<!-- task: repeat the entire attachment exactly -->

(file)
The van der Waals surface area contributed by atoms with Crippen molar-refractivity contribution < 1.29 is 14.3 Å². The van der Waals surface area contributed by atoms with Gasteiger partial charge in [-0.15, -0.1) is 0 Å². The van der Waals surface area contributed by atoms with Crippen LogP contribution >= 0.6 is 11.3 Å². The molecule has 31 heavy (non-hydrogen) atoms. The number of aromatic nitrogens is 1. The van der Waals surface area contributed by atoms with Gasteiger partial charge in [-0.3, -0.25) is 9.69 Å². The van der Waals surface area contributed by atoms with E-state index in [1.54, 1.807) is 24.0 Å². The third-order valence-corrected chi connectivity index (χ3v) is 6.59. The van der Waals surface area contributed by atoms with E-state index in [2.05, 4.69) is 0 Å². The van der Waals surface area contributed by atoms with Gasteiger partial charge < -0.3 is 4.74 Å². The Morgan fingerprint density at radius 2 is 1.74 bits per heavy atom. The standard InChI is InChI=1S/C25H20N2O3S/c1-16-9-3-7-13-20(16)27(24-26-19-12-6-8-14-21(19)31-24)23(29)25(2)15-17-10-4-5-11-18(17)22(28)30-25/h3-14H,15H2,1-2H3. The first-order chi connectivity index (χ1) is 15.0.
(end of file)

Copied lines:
The van der Waals surface area contributed by atoms with Crippen molar-refractivity contribution < 1.29 is 14.3 Å². The van der Waals surface area contributed by atoms with Gasteiger partial charge in [-0.15, -0.1) is 0 Å². The van der Waals surface area contributed by atoms with Crippen LogP contribution >= 0.6 is 11.3 Å². The molecule has 31 heavy (non-hydrogen) atoms. The number of aromatic nitrogens is 1. The van der Waals surface area contributed by atoms with Gasteiger partial charge in [-0.3, -0.25) is 9.69 Å². The van der Waals surface area contributed by atoms with E-state index in [1.54, 1.807) is 24.0 Å². The third-order valence-corrected chi connectivity index (χ3v) is 6.59. The van der Waals surface area contributed by atoms with E-state index in [2.05, 4.69) is 0 Å². The van der Waals surface area contributed by atoms with Gasteiger partial charge < -0.3 is 4.74 Å². The Morgan fingerprint density at radius 2 is 1.74 bits per heavy atom. The standard InChI is InChI=1S/C25H20N2O3S/c1-16-9-3-7-13-20(16)27(24-26-19-12-6-8-14-21(19)31-24)23(29)25(2)15-17-10-4-5-11-18(17)22(28)30-25/h3-14H,15H2,1-2H3. The first-order chi connectivity index (χ1) is 15.0.